{Carpy}, S. and {Catalano}, F. and {Cavarroc}, C. and {Demangeon}, O. and 
	{Ferraz-Mello}, S. and {Gabor}, P. and {Grie{\ss}meier}, J.-M. and 
	{Leibacher}, J. and {Libourel}, G. and {Maurin}, A.-S. and {Raymond}, S.~N. and 
	{Rouan}, D. and {Samuel}, B. and {Schaefer}, L. and {Schneider}, J. and 
	{Schuller}, P.~A. and {Selsis}, F. and {Sotin}, C.},
  title = {{The extreme physical properties of the CoRoT-7b super-Earth}},
  journal = {\icarus},
  archiveprefix = {arXiv},
  eprint = {1102.1629},
  primaryclass = {astro-ph.EP},
  year = 2011,
  month = may,
  volume = 213,
  pages = {1-11},
  abstract = {{The search for rocky exoplanets plays an important role in our quest for
extra-terrestrial life. Here, we discuss the extreme physical properties
possible for the first characterised rocky super-Earth, CoRoT-7b ( R
$_{pl}$ = 1.58 {\plusmn} 0.10 R $_{Earth}$, M $_{pl}$ =
6.9 {\plusmn} 1.2 M $_{Earth}$). It is extremely close to its star
( a = 0.0171 AU = 4.48 R $_{st}$), with its spin and orbital
rotation likely synchronised. The comparison of its location in the ( M
$_{pl}$, R $_{pl}$) plane with the predictions of planetary
models for different compositions points to an Earth-like composition,
even if the error bars of the measured quantities and the partial
degeneracy of the models prevent a definitive conclusion. The proximity
to its star provides an additional constraint on the model. It implies a
high extreme-UV flux and particle wind, and the corresponding efficient
erosion of the planetary atmosphere especially for volatile species
including water. Consequently, we make the working hypothesis that the
planet is rocky with no volatiles in its atmosphere, and derive the
physical properties that result. As a consequence, the atmosphere is
made of rocky vapours with a very low pressure ( P {\les} 1.5 Pa), no
cloud can be sustained, and no thermalisation of the planet is expected.
The dayside is very hot (2474 {\plusmn} 71 K at the sub-stellar point)
while the nightside is very cold (50-75 K). The sub-stellar point is as
hot as the tungsten filament of an incandescent bulb, resulting in the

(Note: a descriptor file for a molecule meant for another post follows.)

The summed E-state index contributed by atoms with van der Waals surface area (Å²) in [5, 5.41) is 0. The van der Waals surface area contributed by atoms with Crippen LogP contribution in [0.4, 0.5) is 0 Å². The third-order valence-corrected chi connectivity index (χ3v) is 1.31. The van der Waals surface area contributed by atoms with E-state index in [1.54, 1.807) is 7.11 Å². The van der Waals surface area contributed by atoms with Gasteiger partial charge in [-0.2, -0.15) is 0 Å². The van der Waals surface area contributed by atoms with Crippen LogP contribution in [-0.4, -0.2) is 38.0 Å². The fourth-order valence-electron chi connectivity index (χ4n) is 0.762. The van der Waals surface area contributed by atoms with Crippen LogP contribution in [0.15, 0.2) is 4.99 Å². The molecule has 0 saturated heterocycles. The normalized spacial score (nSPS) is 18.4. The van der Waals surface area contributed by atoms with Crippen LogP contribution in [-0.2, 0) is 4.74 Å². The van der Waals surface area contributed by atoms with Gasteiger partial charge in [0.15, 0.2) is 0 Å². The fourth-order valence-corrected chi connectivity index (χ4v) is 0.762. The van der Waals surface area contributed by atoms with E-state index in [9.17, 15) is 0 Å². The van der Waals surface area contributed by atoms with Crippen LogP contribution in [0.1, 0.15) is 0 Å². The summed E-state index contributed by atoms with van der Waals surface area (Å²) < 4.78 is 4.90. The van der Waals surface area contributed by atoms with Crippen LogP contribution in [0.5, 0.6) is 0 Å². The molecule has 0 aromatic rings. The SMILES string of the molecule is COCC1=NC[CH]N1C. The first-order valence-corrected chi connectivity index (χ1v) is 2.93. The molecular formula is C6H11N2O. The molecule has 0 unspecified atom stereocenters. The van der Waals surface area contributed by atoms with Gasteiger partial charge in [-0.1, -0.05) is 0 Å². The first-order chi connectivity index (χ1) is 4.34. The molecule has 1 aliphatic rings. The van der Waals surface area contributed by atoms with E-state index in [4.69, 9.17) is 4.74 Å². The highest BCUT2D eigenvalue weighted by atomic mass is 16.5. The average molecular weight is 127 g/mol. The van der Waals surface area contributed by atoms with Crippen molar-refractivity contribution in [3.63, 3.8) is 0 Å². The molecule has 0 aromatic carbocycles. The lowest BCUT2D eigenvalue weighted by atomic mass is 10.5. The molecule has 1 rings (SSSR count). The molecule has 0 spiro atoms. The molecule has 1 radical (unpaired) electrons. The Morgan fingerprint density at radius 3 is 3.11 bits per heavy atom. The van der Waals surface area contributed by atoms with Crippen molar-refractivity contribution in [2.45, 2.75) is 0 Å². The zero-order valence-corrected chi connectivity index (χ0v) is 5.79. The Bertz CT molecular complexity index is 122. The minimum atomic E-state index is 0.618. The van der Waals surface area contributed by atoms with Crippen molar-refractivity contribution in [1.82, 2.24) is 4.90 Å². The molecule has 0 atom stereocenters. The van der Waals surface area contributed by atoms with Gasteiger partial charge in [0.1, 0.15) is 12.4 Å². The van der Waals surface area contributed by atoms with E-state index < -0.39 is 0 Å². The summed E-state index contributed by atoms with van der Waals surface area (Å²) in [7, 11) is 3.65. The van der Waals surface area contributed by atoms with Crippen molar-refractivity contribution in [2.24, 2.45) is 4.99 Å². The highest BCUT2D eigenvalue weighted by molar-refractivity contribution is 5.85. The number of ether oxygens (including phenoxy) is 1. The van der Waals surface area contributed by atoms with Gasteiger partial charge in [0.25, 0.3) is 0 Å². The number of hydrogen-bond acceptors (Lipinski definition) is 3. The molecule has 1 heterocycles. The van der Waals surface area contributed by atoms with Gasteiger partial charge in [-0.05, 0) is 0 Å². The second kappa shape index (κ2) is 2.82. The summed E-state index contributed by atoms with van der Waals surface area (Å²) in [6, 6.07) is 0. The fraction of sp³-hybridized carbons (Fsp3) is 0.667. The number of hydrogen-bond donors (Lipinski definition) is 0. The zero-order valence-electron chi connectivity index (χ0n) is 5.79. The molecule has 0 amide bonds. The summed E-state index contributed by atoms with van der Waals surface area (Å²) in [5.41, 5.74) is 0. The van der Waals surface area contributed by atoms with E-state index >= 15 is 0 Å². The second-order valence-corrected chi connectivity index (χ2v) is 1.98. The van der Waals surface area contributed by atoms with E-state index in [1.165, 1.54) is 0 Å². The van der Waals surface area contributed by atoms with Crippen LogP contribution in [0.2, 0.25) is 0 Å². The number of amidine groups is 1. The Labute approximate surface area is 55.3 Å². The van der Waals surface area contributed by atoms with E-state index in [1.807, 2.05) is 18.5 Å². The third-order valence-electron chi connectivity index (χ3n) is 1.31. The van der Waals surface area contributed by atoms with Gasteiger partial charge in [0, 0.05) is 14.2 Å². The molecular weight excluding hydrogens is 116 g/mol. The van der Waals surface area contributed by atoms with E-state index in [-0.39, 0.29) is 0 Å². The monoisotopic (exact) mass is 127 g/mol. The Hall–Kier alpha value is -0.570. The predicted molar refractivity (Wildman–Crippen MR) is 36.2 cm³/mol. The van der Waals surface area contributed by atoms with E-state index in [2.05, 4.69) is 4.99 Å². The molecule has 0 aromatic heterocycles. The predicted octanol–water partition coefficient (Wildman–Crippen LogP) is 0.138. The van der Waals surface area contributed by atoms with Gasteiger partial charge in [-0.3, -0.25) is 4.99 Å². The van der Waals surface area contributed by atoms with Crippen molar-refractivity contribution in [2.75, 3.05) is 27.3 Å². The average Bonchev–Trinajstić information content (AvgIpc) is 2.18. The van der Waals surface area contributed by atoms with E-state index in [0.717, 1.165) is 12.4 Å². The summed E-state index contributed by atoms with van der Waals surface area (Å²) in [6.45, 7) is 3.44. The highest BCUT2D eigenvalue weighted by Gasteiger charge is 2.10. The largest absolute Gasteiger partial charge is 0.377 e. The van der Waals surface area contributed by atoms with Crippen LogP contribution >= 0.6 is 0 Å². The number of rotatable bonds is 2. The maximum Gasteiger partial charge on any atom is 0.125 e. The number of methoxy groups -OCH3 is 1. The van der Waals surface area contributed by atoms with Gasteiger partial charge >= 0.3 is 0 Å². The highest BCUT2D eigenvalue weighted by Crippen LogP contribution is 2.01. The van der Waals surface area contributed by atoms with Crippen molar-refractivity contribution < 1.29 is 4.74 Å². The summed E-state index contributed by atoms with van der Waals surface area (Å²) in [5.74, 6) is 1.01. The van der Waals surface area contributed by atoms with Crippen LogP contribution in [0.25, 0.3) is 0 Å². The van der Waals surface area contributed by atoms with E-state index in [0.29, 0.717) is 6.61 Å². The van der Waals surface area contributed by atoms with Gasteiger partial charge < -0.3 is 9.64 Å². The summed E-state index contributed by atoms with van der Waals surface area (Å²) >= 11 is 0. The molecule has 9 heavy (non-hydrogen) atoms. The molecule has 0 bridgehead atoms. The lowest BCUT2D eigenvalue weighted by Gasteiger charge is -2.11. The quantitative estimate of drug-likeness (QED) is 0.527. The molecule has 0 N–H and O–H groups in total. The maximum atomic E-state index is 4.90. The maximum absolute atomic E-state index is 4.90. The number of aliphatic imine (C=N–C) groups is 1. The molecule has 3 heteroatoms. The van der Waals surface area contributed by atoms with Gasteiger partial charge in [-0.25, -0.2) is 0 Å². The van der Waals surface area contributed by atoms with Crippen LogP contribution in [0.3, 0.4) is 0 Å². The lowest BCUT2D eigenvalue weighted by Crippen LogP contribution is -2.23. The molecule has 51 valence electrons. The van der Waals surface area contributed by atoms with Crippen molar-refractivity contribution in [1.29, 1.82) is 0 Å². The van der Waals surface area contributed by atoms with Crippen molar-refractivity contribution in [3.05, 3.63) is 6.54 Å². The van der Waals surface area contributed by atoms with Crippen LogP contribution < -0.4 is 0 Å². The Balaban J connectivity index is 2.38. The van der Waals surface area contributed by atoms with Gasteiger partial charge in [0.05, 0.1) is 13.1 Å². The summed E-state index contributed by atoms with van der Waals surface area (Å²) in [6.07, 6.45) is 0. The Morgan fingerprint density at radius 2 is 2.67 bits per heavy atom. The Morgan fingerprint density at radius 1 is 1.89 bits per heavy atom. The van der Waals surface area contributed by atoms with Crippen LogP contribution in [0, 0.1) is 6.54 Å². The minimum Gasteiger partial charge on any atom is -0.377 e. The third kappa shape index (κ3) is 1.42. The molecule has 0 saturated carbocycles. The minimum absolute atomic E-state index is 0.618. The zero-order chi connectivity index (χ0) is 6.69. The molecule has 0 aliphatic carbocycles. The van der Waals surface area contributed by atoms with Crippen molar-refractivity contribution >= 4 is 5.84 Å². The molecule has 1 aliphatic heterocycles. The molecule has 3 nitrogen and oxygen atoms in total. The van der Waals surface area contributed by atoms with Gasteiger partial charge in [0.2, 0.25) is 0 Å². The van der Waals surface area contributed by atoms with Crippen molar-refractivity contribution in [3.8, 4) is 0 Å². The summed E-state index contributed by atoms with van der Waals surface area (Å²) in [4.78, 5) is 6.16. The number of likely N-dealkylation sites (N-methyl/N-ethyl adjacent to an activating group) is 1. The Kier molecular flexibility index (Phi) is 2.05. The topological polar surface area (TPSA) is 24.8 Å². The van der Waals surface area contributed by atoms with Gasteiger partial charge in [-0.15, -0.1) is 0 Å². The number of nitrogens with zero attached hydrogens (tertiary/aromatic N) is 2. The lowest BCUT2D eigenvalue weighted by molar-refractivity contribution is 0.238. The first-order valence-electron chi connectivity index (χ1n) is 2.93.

melting and distillation of silicate rocks and the formation of a lava
ocean. These possible features of CoRoT-7b could be common to many small
and hot planets, including the recently discovered Kepler-10b. They
define a new class of objects that we propose to name '' Lava-ocean
planets''.
}},
  doi = {10.1016/j.icarus.2011.02.004},
  adsurl = {http://adsabs.harvard.edu/abs/2011Icar..213....1L},
  adsnote = {Provided by the SAO/NASA Astrophysics Data System}
}
@article{2011JAtS...68..553G,
  author = {{Gastineau}, G. and {Li}, L. and {Le Treut}, H.},
  title = {{Some Atmospheric Processes Governing the Large-Scale Tropical Circulation in Idealized Aquaplanet Simulations}},
  journal = {Journal of Atmospheric Sciences},
  year = 2011,
  month = mar,
  volume = 68,
  pages = {553-575},
  doi = {10.1175/2010JAS3439.1},
  adsurl = {http://adsabs.harvard.edu/abs/2011JAtS...68..553G},
  adsnote = {Provided by the SAO/NASA Astrophysics Data System}
}
@article{2011ClDy...36..491C,
  author = {{Chen}, W. and {Jiang}, Z. and {Li}, L. and {Yiou}, P.},
  title = {{Simulation of regional climate change under the IPCC A2 scenario in southeast China}},
  journal = {Climate Dynamics},
  keywords = {Climate change, Climate extremes, Variable-grid model, Southeast China},
  year = 2011,
  month = feb,
  volume = 36,
  pages = {491-507},
  abstract = {{A variable-grid atmospheric general circulation model, LMDZ, with a
local zoom over southeast China is used to investigate regional climate
changes in terms of both means and extremes. Two time slices of 30 years
are chosen to represent, respectively, the end of the 20th century and
the middle of the 21st century. The lower-boundary conditions
(sea-surface temperature and sea-ice extension) are taken from the
outputs of three global coupled climate models: Institut Pierre-Simon
Laplace (IPSL), Centre National de Recherches
Météorologiques (CNRM) and Geophysical Fluid Dynamics
Laboratory (GFDL). Results from a two-way nesting system between
LMDZ-global and LMDZ-regional are also presented. The evaluation of
simulated temperature and precipitation for the current climate shows
that LMDZ reproduces generally well the spatial distribution of mean
climate and extreme climate events in southeast China, but the model has
systematic cold biases in temperature and tends to overestimate the
extreme precipitation. The two-way nesting model can reduce the ''cold
bias'' to some extent compared to the one-way nesting model. Results with
greenhouse gas forcing from the SRES-A2 emission scenario show that
there is a significant increase for mean, daily-maximum and minimum
temperature in the entire region, associated with a decrease in the
number of frost days and an increase in the heat wave duration. The
annual frost days are projected to significantly decrease by 12-19 days